Politically Incorrect Penguins

(or, they’re black and white and discriminatory all over)

The title of this post refers to the Penguin biscuit brand, and not the aquatic animals who live near the South Pole, who don’t understand the concepts of either politics or incorrectness (hopefully, that is). In eating a Penguin biscuit today, and reading the pun on the back so witty and innovative that I’m surprised it hasn’t got its own show on BBC Four, I was horrified to see this get through the, presumably, rigorous proof-reading team:

“What did the Magician Penguin say to the other Penguin? Pick a cod, any cod”

Harmless enough, right? Wrong. Very wrong. Perhaps one of the wrongest assertions the human mind is capable of making, for this joke is shamelessly discriminatory – it divides the Penguin community, seen here to be both diverse and populous, into those who practice the magical arts, and, rather dismissively, those ‘others’ who do not.

The first issue here is the idea of there being a ‘Magician Penguin’, a phrase suggesting that there is but one type of wizard in our society, which is clearly false: there were Red, White and Black Mages in the first Final Fantasy game, and by the 12th edition the flexibility of ‘classes’ and the License Board meant that players didn’t have a designated ‘mage’ character, but had a series of more versatile characters, whose abilities and roles within the group were defined by the player’s playing style and impulsive decisions to spend all of their LP on one weapon, only to realise later that either another character in their party had said weapon, or the party couldn’t afford to purchase this weapon. 13-year-old me was a moron. This progression over time from a society of individuals, whose roles were defined before they were introduced, to a society of people who are free to determine their own purpose in life, shows a clear open-mindedness on the part of Square Enix that is sadly lacking in the minds of Penguin biscuits. Furthermore, the association between magicians and cheap card tricks is appalling; I find it frankly insulting that these biscuits would place street magicians on the level of this fool in the same category as this marvellous man. Magic, done on street corners to piss off random members of the public or otherwise, is itself a varied form of entertainment, with a multitude of different types of magicians and magic acts, a fact not grasped by Penguin biscuits.

The Penguin’s second horrible crime of discrimination is this idea of the ‘other’ Penguins. If this was in the context of a social interaction between humans, we wouldn’t stand for this: imagine one person happily bamboozling another, less educated individual, and making them feel hopelessly inadequate by flashing a bunch of cards in their face – “Hey, don’t know how that works? That’s because you’re stupid!” would appear to be the message here, delivered with all the subtlety of Dick and Dom’s forms of children’s’ entertainment. Also, ‘other’ suggests that there are just two people in this World – magicians and those who are not magicians. This, added to the singularity of the ‘magician’ noun, which as shown above suggests just one type of sorcerer, poses a question – are we to believe that if Penguin Biscuits had their way, the World would be crudely divided into the upper-class, ultra-specific wizardry, while everyone else, including doctors, entertainers, chemists, is part of the sub-class of those not blessed with the magical arts, in a feudal system that closely resembles 19th-CEntury Imperial Russia? I object to this crude hierarchy, and will strongly be opposing any attempts by this biscuit company to alter, even slightly, the existing social structure.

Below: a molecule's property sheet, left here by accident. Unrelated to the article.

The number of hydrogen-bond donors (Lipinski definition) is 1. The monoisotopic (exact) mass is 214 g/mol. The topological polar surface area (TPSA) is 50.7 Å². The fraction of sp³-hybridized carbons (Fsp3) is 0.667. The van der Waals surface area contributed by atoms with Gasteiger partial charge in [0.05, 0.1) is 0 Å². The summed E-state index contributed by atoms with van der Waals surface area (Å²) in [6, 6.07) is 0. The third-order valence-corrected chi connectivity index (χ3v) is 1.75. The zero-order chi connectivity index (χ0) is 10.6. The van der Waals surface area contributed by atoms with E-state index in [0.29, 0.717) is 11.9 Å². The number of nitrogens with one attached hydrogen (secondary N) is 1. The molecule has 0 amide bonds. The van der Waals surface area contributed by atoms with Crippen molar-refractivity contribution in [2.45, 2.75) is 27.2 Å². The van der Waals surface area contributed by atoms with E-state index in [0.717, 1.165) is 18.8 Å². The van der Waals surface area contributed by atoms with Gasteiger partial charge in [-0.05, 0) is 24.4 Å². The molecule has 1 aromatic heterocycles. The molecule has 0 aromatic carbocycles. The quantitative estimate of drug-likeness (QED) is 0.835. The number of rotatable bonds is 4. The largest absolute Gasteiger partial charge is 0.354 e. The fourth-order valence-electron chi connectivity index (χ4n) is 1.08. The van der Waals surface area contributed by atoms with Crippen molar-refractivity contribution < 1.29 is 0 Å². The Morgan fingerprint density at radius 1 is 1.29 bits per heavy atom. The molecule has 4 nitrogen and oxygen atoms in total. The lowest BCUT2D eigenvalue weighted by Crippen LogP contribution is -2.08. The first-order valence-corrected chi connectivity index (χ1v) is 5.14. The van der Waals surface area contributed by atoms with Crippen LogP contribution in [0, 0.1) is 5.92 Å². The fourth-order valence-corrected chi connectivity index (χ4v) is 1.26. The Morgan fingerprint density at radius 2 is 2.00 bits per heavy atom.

The obvious final step is to suggest an alternative to the original, offending, joke: if said joke is both restrictive in terms of who can be a ‘magician’, and fundamentally divides all of these wizards from the rest of society, then surely the politically correct joke will read: “What did one penguin, who has expertise in a variety of means and forms of wizardry, and whose specific knowledge of this disciple in no way defines the knowledge and understanding of any other penguin on this subject, say to another penguin, who may or may not be well-versed in the art of wizardry, a trait which we cannot determine from the information contained in this joke, but that for the purposes of this joke shall be said to not possess prior knowledge of the first penguin’s sorcerous intentions? Pick a cod, any cod?”. Isn’t that so much better, and less offensive for everyone?

Now all we need to do is cure the problem of all Penguin jokes being inherently crap.

Links:

Club Penguin TV Advert (now with added penguins!)

Fail-tacular Street Magician (a type of S&M more painful than FIfty Shades of Grey ever brought to our attention)

Magical Trevor! (I’ve been on the Internet for a while, now)

Dick and Dom play Bogies (and I’ve been watching TV for even longer)

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